The role of the US government in the administration of the Domain Name System (DNS) dates as far back as in 1998. At the time, various academics, myself included, questioned the role the United States government, through its National Telecommunications and Information Administration (NTIA), was exercising on the DNS. Questions regarding ICANN’s independence dominated much of the discussions also at WSIS and, in particular, at the first Internet Governance Forum (IGF). It was all everyone was talking about.
As Internet governance discussions evolved and matured, so did these questions. The Internet community was still asking but, at the same time, it was engaging in more thorough and considered discussions regarding the critical role the United States was exercising. That role was consistent, predictable and made the Internet run smoothly. The Internet was secure, stable and resilient. It was being established that, especially absent any viable alternative at the time, the US government was doing a very good job. But, questions persisted.
That is until 14 March 2014, when the US government, reacting to years of discussion, released a statement, declaring its intention “to transition key Internet domain name functions to the global multistakeholder community”. And, with this sentence, the United States government demonstrated to the entire world that, given the right process and the right ingredients, it is willing to terminate its stewardship role over this part of the Internet’s infrastructure.
For many this was long overdue. Under the 1997 Green Paper proposal on the “Improvement of Technical Management of Internet Names and Addresses”, “the US Government would gradually transfer [specific DNS functions] to [ICANN …], with the goal of having [ICANN] carry out operational responsibility by October 1998. Under the Green Paper proposal, the US government would continue to participate in policy oversight until such time as [ICANN] was established and stable, phasing out as soon as possible, but in no event later than September 2000”. Evidently, this deadline was never met. The 1998 MoU between the US government and ICANN was extended and then further extended and then re-extended (under a different name – the Joint Project Agreement or JPA), until it took the form of the Affirmation of Commitments in 2009.
Assistant Secretary of Commerce for Communications and Information Lawrence E. Strickling, stated that “the timing is right to start the transition process”, explaining the ‘why now” question and inviting the Internet community to find a workable framework for the evolution of the IANA functions. As parties engage in this process, the US government is requesting that a set of conditions are met. These conditions illustrate a vision of an Internet that continues to thrive as a tool for innovation and creativity, is secure and as inclusive as possible. They should not be underestimated or taken for granted.
The first concerns multistakeholderism. By entrusting the multistakeholder model to create a functioning process for that would replace its stewardship role, the US government is demonstrating its integrity and belief to multistakeholder governance. This is quite remarkable. The various stakeholders have now a window of opportunity to engage in substantive discussions and find ways to work alongside through a bottom-up, inclusive, transparent and accountable process.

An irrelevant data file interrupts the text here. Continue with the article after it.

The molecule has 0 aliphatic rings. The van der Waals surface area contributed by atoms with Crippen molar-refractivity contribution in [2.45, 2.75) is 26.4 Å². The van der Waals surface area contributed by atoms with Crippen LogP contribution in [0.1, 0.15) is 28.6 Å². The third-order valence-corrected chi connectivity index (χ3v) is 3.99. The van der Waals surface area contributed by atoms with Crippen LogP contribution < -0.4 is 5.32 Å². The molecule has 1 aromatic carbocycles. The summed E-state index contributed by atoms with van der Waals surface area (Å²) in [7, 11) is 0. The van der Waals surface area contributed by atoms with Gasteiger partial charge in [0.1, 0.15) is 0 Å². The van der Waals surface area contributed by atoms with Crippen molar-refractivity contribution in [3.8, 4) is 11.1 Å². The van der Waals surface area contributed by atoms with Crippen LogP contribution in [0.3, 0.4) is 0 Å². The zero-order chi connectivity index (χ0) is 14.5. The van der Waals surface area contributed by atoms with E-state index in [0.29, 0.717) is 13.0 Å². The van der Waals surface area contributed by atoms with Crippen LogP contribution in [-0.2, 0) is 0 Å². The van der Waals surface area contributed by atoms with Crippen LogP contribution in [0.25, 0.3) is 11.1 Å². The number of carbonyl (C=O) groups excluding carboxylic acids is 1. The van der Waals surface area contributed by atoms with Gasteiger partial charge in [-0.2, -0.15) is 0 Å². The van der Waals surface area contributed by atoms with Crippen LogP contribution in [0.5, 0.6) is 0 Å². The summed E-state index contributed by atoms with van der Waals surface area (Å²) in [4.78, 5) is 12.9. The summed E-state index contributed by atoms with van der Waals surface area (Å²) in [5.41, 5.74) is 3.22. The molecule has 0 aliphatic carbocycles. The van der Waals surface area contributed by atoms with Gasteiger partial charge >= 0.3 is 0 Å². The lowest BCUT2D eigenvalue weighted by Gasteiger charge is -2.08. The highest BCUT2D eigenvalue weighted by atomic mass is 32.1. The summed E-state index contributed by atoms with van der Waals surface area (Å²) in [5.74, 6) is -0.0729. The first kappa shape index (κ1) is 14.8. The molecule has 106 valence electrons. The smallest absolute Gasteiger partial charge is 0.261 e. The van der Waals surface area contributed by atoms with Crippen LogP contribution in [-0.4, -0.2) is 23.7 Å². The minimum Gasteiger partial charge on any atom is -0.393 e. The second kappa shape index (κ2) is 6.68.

Caution and patience is required; failure of the stakeholders to demonstrate their capacity to build and adhere to a robust process can provide the ammunition to the critics of the model and jeopardize years of discussions. Its spillover effect will be impactful and could extent to the Internet itself. As multistakeholderism becomes more ingrained into the operational aspects of the Internet, it now becomes even more significant to get this right.
Naturally, this multistakeholder model will have to evolve and continue to demonstrate its flexibility; it will need to involve everyone and especially those materially-affected parties that are directly related to the various aspects of the Internet’s addressing and naming system.
Materially-affected parties become key actors in this process because of their ability to maintain the security, stability and resiliency of the Internet. Their experience in the day-to-day management of protocol parameters, IP numbers and names should be utilized to the full possible extent. They understand and they know what a secure and resilient Internet looks like. They are the trusted parties that have ensured a stable Internet for all these years; they have been majorly accountable. They, too, will have to go through their own re-evaluation and re-thinking; but, they are able to provide answers to emerging questions. As we heard in Singapore, what stable, secure and resilient mean will have to be rethought and clearly explained. What are the tools? Are there pre-existing mechanisms that ensure this? Are there specific principles that need to be applied?
Reaching a common and shared understanding to such questions becomes critical. The first step is for them to be addressed in any forum supporting multistakeholder participation. Singapore was the beginning. As they continue to be addressed, new, of course, will emerge. Questions on accountability will be key for this to work. But, it is too early to come up with a conclusive solution. What is required now is continuing the dialogue through a collaborative process.
The way I see it (and the NTIA statement instructs) all this work is to ensure the openness of the Internet – openness that has contributed to economic growth, has facilitated the exchange of knowledge, has introduced different ways of social interaction, has empowered people, has addressed issues of poverty and illiteracy and has connected billions of us together. The IANA functions play a critical part in what it means to have an open Internet.
Let’s get to work and get this right!